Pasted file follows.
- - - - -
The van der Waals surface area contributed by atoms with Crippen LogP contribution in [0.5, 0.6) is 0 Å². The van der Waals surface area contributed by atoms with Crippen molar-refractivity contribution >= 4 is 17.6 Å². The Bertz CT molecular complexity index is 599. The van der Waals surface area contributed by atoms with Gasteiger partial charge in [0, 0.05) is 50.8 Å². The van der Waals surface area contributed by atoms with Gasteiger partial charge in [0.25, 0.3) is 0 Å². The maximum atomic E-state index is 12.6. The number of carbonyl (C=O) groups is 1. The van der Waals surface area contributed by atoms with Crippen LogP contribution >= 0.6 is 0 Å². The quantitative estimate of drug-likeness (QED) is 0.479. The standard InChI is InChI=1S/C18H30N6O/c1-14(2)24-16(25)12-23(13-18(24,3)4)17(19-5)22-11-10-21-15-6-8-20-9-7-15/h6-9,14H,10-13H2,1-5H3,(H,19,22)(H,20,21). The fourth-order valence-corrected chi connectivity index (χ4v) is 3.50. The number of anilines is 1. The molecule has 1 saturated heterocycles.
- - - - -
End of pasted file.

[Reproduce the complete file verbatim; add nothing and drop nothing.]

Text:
The van der Waals surface area contributed by atoms with Crippen LogP contribution in [0.5, 0.6) is 0 Å². The van der Waals surface area contributed by atoms with Crippen molar-refractivity contribution >= 4 is 17.6 Å². The Bertz CT molecular complexity index is 599. The van der Waals surface area contributed by atoms with Gasteiger partial charge in [0, 0.05) is 50.8 Å². The van der Waals surface area contributed by atoms with Gasteiger partial charge in [0.25, 0.3) is 0 Å². The maximum atomic E-state index is 12.6. The number of carbonyl (C=O) groups is 1. The van der Waals surface area contributed by atoms with Crippen LogP contribution >= 0.6 is 0 Å². The quantitative estimate of drug-likeness (QED) is 0.479. The standard InChI is InChI=1S/C18H30N6O/c1-14(2)24-16(25)12-23(13-18(24,3)4)17(19-5)22-11-10-21-15-6-8-20-9-7-15/h6-9,14H,10-13H2,1-5H3,(H,19,22)(H,20,21). The fourth-order valence-corrected chi connectivity index (χ4v) is 3.50. The number of anilines is 1. The molecule has 1 saturated heterocycles.